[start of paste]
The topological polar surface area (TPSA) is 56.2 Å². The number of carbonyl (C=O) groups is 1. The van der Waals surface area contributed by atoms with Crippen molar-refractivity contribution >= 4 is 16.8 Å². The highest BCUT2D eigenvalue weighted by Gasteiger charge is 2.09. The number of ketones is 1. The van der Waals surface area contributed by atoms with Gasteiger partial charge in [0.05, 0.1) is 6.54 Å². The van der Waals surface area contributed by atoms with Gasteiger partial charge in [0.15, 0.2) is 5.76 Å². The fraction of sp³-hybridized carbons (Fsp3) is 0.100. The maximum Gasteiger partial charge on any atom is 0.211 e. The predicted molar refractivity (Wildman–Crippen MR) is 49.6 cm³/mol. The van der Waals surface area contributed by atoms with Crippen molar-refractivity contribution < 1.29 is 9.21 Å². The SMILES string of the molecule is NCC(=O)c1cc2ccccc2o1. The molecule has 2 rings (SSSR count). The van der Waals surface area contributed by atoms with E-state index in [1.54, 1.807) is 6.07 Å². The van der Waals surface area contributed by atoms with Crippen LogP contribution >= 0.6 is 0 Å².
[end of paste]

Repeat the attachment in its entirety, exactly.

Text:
The topological polar surface area (TPSA) is 56.2 Å². The number of carbonyl (C=O) groups is 1. The van der Waals surface area contributed by atoms with Crippen molar-refractivity contribution >= 4 is 16.8 Å². The highest BCUT2D eigenvalue weighted by Gasteiger charge is 2.09. The number of ketones is 1. The van der Waals surface area contributed by atoms with Gasteiger partial charge in [0.05, 0.1) is 6.54 Å². The van der Waals surface area contributed by atoms with Gasteiger partial charge in [0.15, 0.2) is 5.76 Å². The fraction of sp³-hybridized carbons (Fsp3) is 0.100. The maximum Gasteiger partial charge on any atom is 0.211 e. The predicted molar refractivity (Wildman–Crippen MR) is 49.6 cm³/mol. The van der Waals surface area contributed by atoms with Crippen molar-refractivity contribution < 1.29 is 9.21 Å². The SMILES string of the molecule is NCC(=O)c1cc2ccccc2o1. The molecule has 2 rings (SSSR count). The van der Waals surface area contributed by atoms with E-state index in [1.54, 1.807) is 6.07 Å². The van der Waals surface area contributed by atoms with Crippen LogP contribution >= 0.6 is 0 Å².